How Big Does A Granny Smith Apple Tree Grow

Granny Smith apple trees are one of the most popular types of apple tree grown in North America because of their long harvesting season and the sweet, tart flavor of the apples. But if you’re planning to grow a Granny Smith apple tree, it’s important to know how big it could potentially get in order to understand the kind of space you’ll need for the tree. Let’s take a look at how big a Granny Smith apple tree can grow.

Grafted Granny Smith apple trees tend to get the biggest, and these sometimes reach 20 to 30 feet tall when they reach maturity. However, their size will also be partially dependent on environmental factors. If they’re grown in a place that gets plenty of moisture and sun, they can be expected to be at the higher end of the size range. Trees grown in more challenging conditions might tend to be at the lower end.

The width of the tree can vary widely. Most Granny Smith apple trees grown in a home garden range in width from about 10 to 20 feet, depending on the amount of pruning, amount of exposure to sun and air, and the type of soils in which the tree is planted. Trees grown in extremely fertile and well-draining soils tend to be on the larger side when it comes to their width.

At first, a Granny Smith apple tree may grow very slowly, taking 2 to 3 years for its height and width to develop substantially. But when it enters its adult phase at around 5 or 6 years old, its growth rate can become more rapid, causing it to reach its potential size quicker.

The shape of the tree can also factor into its size, with standard trees tending to get significantly larger than espalier or stepover trees. Granny Smith apple trees can also be trained to grow as part of a multi-leader configuration, such as with a central leader and some scaffold branches that divide the task of bearing fruit and carrying large amounts of foliage.

Newly planted Granny Smith apple trees should have their central stem headed back to its first lateral branch. This should be done as soon as they’re planted, as it encourages the tree to develop more growth from the lower portions. Heading back late can stunt the height of the tree.

It’s important to remember that eventual size can’t be predicted for sure when it comes to Granny Smith apple trees. They’re organic beings, and there are too many variables that can influence the tree’s eventual size and shape.

Soil Type

Soil type plays a major role when it comes to the eventual size of a Granny Smith apple tree. Soils that are too sandy might not be able to hold enough nutrient and water for a larger-sized tree. On the other hand, if the soil is too clay-based or acidic, then the plant can struggle to absorb the vital nutrients for healthy growth.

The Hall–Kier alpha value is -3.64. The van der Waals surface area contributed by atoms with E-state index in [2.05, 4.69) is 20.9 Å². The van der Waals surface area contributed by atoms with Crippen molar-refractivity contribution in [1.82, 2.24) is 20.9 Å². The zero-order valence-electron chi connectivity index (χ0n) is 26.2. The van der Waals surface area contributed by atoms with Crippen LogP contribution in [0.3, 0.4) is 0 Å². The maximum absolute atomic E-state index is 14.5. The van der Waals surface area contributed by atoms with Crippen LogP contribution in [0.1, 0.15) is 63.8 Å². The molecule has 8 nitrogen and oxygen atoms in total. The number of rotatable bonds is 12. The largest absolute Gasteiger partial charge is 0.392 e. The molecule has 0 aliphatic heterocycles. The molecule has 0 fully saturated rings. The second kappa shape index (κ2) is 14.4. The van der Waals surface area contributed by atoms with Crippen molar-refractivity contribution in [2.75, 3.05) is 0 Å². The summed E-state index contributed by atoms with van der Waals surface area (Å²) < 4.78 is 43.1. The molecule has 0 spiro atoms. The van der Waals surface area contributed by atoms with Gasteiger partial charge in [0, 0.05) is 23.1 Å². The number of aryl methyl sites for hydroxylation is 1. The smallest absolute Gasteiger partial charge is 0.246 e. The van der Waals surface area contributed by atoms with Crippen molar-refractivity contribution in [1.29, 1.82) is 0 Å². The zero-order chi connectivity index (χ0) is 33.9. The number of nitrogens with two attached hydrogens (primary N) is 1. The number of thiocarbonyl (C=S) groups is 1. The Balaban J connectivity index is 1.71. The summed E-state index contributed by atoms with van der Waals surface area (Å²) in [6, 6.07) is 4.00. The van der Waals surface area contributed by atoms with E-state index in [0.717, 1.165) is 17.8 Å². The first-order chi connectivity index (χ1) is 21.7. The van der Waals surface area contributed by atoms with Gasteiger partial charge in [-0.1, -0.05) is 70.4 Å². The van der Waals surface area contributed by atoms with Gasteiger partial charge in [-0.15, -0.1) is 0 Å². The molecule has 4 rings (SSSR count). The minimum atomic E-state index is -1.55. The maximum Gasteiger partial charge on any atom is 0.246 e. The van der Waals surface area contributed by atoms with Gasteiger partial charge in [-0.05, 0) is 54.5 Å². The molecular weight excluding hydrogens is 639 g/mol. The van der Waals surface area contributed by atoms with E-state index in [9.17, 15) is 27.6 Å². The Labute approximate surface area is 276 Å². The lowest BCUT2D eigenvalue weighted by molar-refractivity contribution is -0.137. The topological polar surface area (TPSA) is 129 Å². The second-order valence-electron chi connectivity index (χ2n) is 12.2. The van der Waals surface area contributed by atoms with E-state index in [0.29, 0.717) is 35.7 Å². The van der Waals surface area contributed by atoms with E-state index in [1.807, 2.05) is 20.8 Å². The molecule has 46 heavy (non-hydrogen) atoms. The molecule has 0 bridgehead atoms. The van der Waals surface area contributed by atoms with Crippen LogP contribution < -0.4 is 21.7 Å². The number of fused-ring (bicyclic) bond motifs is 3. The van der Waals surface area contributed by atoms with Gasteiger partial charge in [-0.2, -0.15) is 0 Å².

When soil is too compacted, the tree might experience stunted growth because of an inability to penetrate the soil for fanning out its roots. It’s essential that you select the right soil type for your Granny Smith apple tree from the start or amend an existing soil to make it more suited for the tree.

It is also important to ensure that the soil drains properly. Poor drainage can cause the roots to rot and the leaves to wither. Conversely, overdraining can lead to fewer nutrients being available to the tree, negatively impacting its eventual size.

Granny Smith apple trees perform best in soils that have a pH between 6 and 7, though they can sometimes tolerate soils on the more acidic side, depending on their variety. The best soils tend to be slightly alkaline and should have light, airy elements and lots of organic matter.


Fertilizing is an important part of growing large, healthy Granny Smith apple trees. Applying fertilizers helps to provide the nutrients the tree needs to reach its potential size. A balanced fertilizer can encourage deep rooting, and this in turn promotes a larger and healthier tree.

Organic fertilizers such as compost, manure or fish emulsion are great for the long-term growth of Granny Smith apple trees. In addition, a liquid fertilizer should be applied during the growing season for best results. Nitrogen fertilizer should be used to promote growth and increase foliage, while potassium and phosphorous should be used to promote bloom and fruiting.